"Well, Miss Addie," I say. The girl does not stop the fan. "How are you, sister?" I say. Her head lies gaunt on the pillow, looking at the boy. "You picked out a fine time to get me out here and bring up a storm." Then I send Anse and the boy out. She watches the boy as he leaves the room. She has not moved save her eyes.
He and Anse are on the porch when I come out, the boy sitting on the steps, Anse standing by a post, not even leaning against it, his arms dangling, the hair pushed and matted up on his head like a dipped rooster. He turns his head, blinking at me.
"Why didn't you send for me sooner?" I say.
"Hit was jest one thing and then another," he says. 'That ere corn me and the boys was aimin to git up with, and Dewey Dell a-takin good keer of her, and folks comin in, a-offerin to help and sich, till I jest thought . . ."
"Damn the money," I say. "Did you ever hear of me worrying a fellow before he was ready to pay?"
"Hit aint begrudgin the money," he says. "I jest kept a-thinkin . . . She's goin, is she?" The durn little tyke is sitting on the top step, looking smaller than ever in the sulphur-colored light. That's the one trouble with this country: everything, weather, all, hangs on too long. Like our rivers, our land: opaque, slow, violent; shaping and creating the Me of man in its implacable and brooding image. "I knowed hit," Anse says. "All the while I made sho. Her mind is sot on hit."
"And a damn good thing, too," I say. "With a trifling--" He sits on the top step, small, motionless in faded overalls. When I came out he looked up at me, then at Anse. But now he has stopped looking at us. He just sits there.
"Have you told her yit?" Anse says.
"What for?" I say. "What the devil for?"
"Shell know hit. I knowed that when she see you she would know hit, same as writing. You wouldn't need to tell her. Her mind--"
Behind us the girl says, "Paw." I look at her, at her face.
"You better go quick," I say.
When we enter the room she is watching the door. She looks at me. Her eyes look like lamps blaring up just before the oil is gone. "She wants you to go out," the girl says.
"Now, Addie," Anse says, "when he come all the way from Jefferson to git you well?" She watches me: I can feel her eyes. It's like she was shoving at me with them. I have seen it before in women. Seen them drive from the room them coming with sympathy and pity, with actual help, and clinging to some trifling animal to whom they never were more than pack-horses. That's what they mean by the love that passeth understanding: that pride, that furious desire to hide that abject nakedness which we bring here with us, carry with us into operating rooms, carry stubbornly and furiously with us into the earth again. I leave the room. Beyond the porch Cash's saw snores steadily into the board. A minute later she calls his name, her voice harsh and strong.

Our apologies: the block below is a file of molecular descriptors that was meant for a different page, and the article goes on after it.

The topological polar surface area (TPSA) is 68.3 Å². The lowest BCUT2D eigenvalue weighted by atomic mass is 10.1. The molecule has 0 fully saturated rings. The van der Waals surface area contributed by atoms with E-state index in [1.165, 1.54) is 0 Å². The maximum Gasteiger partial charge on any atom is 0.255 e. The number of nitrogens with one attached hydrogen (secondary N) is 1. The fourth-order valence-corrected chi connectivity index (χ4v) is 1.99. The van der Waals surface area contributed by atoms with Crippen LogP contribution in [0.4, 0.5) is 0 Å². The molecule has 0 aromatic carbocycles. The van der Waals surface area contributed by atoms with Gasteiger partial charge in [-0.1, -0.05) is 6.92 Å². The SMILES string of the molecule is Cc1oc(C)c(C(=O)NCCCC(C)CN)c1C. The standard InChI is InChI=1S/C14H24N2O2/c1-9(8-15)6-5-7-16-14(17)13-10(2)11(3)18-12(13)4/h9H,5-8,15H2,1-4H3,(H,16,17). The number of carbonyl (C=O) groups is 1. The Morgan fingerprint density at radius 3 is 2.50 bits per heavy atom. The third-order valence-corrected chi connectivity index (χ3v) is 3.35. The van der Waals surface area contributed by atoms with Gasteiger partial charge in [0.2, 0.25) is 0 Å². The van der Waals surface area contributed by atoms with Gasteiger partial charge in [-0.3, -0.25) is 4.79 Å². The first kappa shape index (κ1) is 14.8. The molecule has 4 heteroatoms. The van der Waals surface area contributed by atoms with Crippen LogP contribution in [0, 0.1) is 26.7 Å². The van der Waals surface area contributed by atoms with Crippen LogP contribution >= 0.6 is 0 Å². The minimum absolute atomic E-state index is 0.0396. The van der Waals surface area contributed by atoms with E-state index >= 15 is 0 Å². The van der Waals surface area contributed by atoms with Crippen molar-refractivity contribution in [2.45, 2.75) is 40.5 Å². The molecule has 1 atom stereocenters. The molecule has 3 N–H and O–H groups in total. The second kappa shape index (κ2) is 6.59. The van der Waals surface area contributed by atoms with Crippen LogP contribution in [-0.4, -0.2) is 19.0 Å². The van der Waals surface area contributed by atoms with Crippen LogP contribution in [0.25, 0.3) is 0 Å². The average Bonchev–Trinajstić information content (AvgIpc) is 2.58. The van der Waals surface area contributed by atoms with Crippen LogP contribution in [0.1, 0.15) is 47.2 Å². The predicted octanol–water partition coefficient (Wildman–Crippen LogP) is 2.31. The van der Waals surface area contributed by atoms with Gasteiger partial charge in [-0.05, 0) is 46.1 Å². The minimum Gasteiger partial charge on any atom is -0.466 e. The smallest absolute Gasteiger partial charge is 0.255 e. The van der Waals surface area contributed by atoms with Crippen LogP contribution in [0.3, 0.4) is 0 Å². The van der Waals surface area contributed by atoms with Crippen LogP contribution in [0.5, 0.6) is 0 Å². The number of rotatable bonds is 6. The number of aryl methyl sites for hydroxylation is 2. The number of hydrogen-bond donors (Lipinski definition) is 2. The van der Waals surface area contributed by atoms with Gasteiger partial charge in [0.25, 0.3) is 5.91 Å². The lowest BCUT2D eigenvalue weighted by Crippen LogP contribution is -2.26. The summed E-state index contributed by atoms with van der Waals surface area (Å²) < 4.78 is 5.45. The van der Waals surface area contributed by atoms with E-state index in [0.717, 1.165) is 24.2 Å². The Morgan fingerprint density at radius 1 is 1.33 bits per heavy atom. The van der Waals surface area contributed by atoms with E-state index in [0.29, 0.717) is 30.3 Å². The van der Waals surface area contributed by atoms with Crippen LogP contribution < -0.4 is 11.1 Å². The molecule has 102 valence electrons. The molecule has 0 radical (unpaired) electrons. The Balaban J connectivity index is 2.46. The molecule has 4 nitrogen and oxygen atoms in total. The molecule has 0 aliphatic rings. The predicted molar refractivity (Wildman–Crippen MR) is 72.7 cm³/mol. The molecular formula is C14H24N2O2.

"Cash," she says; "you, Cash!"
IP sačuvana
social share
Pogledaj profil
 
Prijava na forum:
Ime:
Lozinka:
Zelim biti prijavljen:
Trajanje:
Registruj nalog:
Ime:
Lozinka:
Ponovi Lozinku:
E-mail:
Veteran foruma
Svedok stvaranja istorije


Variety is the spice of life

Zodijak Aquarius
Pol Muškarac
Poruke 17382
Zastava Srbija
OS
Windows XP
Browser
Opera 9.02
mob
SonyEricsson W610
Darl

Pa stands beside the bed. From behind his leg Vardaman peers, with his round head and his eyes round and his mouth beginning to open. She looks at pa; all her failing life appears to drain into her eyes, urgent, irremediable. "It's Jewel she wants," Dewey Dell says.
"Why, Addle," pa says, "him and Darl went to make one more load. They thought there was time. That you would wait for them, and that three dollars and all. . . ." He stoops laying his hand on hers. For a while yet she looks at him, without reproach, without anything at all, as if her eyes alone are listening to the irrevocable cessation of his voice. Then she raises herself, who has not moved in ten days. Dewey Dell leans down, trying to press her back.
"Ma," she says; "ma."
She is looking out the window, at Cash stooping steadily at the board in the failing light, laboring on toward darkness and into it as though the stroking of the saw illumined its own motion, board and saw engendered.
"You, Cash," she shouts, her voice harsh, strong, and unimpaired. "You, Cash!"
He looks up at the gaunt face framed by the window in the twilight. It is a composite picture of all time since he was a child. He drops the saw and lifts the board for her to see, watching the window in which the face has not moved. He drags a second plank into position and slants the two of them into their final juxtaposition, gesturing toward the ones yet on the ground, shaping with his empty hand in pantomime the finished box. For a while still she looks down at him from the composite picture, neither with censure nor approbation. Then the face disappears.
She lies back and turns her head without so much as glancing at pa. She looks at Vardaman; her eyes, the life in them, rushing suddenly upon them; the two flames glare up for a steady instant. Then they go out as though someone had leaned down and blown upon them.